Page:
I can help you get your first wildland fire job.

 
 
 
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Becoming a wildland firefighter has shown me that my mind and body are capable of so much more than I ever thought possible. It has given me camaraderie, skills, and purpose. I work my ass off during fire season and earn good money, which allows me to ski and travel in the off-season. I love that I’m outside and challenging myself everyday. It’s allowed me to experience things and visit places not many people get to see.

 
 

If you want this for yourself, let me guide you through the application process and what you’re getting yourself into.

It can be daunting. I know.

When I first applied to become a wildland firefighter in 2012, I had no idea what I was doing. I had help from wildland firefighter friends and they guided me through the federal online application process.

After applying to every single entry-level position I could find, I only got two interest calls from the 50 or so applications I submitted. One promptly wrote me off and the other hired me.

My rookie year on a hand crew in Northern California was the busiest fire season I’ve had. In four and a half months our crew racked up more than 800 hours of overtime, including 47 straight paid days.

That summer was an incredible time. I saw so much fire and I was getting stronger every day. I knew I had found a job I wanted to keep doing season after season.

This website came out of my personal experiences from eight seasons as a federal wildland firefighter on hand crews, engines, and details on hotshot and helitack crews, as well as five years as a volunteer structure firefighter on a department that responds to local wildland fires.

I’ve been a mentor to other wildland firefighters since I became a squad boss in 2014. I’ve also helped members of my structure department get into wildland fire careers. Everyone asks me the same questions so I made this website. I hope it gives you the information you need to become a wildland firefighter and have a job you love.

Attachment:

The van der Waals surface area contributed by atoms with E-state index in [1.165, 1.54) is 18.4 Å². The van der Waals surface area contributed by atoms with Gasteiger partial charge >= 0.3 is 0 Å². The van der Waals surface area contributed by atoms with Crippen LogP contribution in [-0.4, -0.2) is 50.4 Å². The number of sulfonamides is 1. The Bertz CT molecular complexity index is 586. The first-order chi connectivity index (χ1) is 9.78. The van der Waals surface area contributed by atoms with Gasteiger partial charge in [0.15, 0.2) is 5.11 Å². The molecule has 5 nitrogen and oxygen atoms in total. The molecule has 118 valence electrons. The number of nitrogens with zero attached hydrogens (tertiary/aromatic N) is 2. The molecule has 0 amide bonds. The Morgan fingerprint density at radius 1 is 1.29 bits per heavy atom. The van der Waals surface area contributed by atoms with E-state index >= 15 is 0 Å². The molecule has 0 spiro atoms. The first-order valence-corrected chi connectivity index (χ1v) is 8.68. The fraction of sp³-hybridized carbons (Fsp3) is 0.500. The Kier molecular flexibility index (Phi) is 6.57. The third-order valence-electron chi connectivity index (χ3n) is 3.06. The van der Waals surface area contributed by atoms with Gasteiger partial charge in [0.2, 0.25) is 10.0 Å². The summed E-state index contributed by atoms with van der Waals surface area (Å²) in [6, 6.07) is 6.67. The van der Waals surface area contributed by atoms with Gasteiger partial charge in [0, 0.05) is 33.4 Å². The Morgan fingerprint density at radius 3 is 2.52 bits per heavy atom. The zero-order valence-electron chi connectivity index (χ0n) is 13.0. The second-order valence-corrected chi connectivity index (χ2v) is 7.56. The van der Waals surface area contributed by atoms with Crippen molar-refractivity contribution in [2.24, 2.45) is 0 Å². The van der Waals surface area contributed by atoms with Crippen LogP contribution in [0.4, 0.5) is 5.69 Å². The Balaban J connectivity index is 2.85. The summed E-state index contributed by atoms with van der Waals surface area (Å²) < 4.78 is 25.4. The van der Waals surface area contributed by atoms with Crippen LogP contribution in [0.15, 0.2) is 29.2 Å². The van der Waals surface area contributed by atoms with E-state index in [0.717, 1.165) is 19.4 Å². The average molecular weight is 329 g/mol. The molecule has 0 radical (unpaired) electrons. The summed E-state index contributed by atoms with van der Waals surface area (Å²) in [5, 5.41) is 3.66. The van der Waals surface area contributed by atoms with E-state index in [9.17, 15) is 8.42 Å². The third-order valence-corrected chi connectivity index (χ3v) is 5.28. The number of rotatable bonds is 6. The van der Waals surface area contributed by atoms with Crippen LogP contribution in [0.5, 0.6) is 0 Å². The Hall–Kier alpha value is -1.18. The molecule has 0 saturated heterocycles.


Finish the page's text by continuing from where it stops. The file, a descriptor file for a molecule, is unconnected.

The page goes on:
You’ll get information on:

Minimum Requirements

At the very least this is what you need before you can even think about applying.

What to Expect

Wildland firefighting is inherently dangerous work. However, the rewards outweigh the risk in my experience. Here’s answers to the most commonly asked questions I get as a mentor for you to get an idea of my day-to-day life as a wildland firefighter and what to expect.

Applying

Wildland fire positions are increasingly competitive. This doesn’t mean you won’t get a job if you really want it. Here’s what to do before you apply, a walk through the application process, how to follow up during the hiring timeline, and my best tips throughout the whole shebang.

Gear Lists, wildfire101, advice for the ladies, blog, and lots more

 
Me holding the fireline on a windy day in Wyoming 2016.

Me holding the fireline on a windy day in Wyoming 2016.

Watching for embers on a controlled burn in Colorado 2015.

Watching for embers on a controlled burn in Colorado 2015.

A coworker admiring his handywork on a controlled burn in Colorado 2016.

A coworker admiring his handywork on a controlled burn in Colorado 2016.